Don’t you just love it when your home’s paint is faded and peeling? Climbing a ladder, scraping the old paint, patching problem areas, and then painting: Ah, good times.
The solution? Well, you could hire the job done every couple of years, but why not take care of your home’s exterior with a permanent – and beautiful – solution? Low-maintenance siding is the perfect choice for many people, but which type is best? Let’s take a look at some options.
Vinyl siding is the lower-cost of all the options, and today’s vinyl looks more natural, can be insulating, keeps pests out and is wind-proof. On the other hand, vinyl varies in quality, so examine the product thoroughly. It can melt in hot temperatures, and might harbor mold and wood rot if not installed correctly.
Even with siding, sometimes exterior molding, trim and corner boards need scraping and painting. The solution here is PVC trim. Because it’s made of durable plastic, it doesn’t need painting or finishing, and resists moisture and insects.
Sometimes wood is just the best look for you. Modified wood products don’t require the care and maintenance required for most traditional wood siding. It’s very durable and weatherproof, without the issue of wood rot, and resists insects. If you prefer a rustic look for your home, modified wood is the way to go. It doesn’t require painting, and takes on a natural or weathered appearance as it ages. In fact, modified wood can’t be painted, and that kind of cuts down on options for your home’s appearance. If you’re going for rustic, make sure you’re happy with that long-term.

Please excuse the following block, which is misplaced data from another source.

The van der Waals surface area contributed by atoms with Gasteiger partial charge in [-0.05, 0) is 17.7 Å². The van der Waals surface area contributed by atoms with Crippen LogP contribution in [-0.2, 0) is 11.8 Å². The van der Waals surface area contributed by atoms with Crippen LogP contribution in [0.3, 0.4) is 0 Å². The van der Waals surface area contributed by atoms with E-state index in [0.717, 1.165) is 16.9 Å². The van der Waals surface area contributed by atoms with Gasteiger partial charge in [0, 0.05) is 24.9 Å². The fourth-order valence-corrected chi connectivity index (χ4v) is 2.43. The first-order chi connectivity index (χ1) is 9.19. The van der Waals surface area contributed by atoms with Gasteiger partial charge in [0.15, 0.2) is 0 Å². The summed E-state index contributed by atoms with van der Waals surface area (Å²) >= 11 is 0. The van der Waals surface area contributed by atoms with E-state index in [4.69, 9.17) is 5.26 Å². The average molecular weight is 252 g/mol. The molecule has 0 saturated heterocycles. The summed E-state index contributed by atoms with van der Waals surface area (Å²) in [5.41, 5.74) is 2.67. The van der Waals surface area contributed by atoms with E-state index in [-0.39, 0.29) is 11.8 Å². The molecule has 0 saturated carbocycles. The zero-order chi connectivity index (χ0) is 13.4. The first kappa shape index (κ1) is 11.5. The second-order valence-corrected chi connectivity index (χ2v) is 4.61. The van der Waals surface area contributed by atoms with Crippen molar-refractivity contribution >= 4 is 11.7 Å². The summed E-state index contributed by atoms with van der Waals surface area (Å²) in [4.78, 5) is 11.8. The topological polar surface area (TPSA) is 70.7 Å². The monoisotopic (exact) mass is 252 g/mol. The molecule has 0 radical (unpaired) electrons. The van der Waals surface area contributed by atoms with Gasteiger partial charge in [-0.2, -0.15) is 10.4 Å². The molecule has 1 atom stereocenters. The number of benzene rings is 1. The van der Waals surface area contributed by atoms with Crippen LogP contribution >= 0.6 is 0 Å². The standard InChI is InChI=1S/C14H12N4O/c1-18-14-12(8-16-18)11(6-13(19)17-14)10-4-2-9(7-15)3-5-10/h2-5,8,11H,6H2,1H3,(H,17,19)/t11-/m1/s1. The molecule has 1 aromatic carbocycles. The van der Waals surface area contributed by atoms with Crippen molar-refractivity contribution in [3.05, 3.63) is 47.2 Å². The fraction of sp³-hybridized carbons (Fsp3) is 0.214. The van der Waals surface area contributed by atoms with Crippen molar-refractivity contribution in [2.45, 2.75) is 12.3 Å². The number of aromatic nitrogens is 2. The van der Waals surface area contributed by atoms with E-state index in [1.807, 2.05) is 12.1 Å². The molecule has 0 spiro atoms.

One of the oldest alternatives to wood siding, aluminum gets a bad rap as being out of date and unattractive. Aluminum, however, does have texture options and lots of colors. It won’t melt in the heat or crack in the cold, and is long lasting. Moisture and insects are not a problem, and it is flame retardant. But, aluminum dents easily, so a hail storm will leave its mark. In addition, the color of the siding tends to fade quickly, meaning you need to repaint every few years.
A very attractive, natural looking material, stone veneer resists moisture issues and insects. It’s also flame retardant. No scraping or painting is needed and it will maintain its rustic appeal for years. The thing about stone veneer? It’s very expensive, and can be hard to install over the entire home. Stone veneer is a great accent material, but if it’s mixed with other materials, there can be issues.
If you have an older home and you want to keep that historic look, fiber cement could be a good option. This materials is a combination of cement, sand and cellulose. It will need repainting, but far less often than wood. It’s also fire retardant, and resists damage from wind-blow debris. Fiber-cement is the clear winner if you’re looking for variety in texture and style. Traditional lap siding, board and batten, shiplap installation, or cedar look shingles are all possible, while remaining low-maintenance.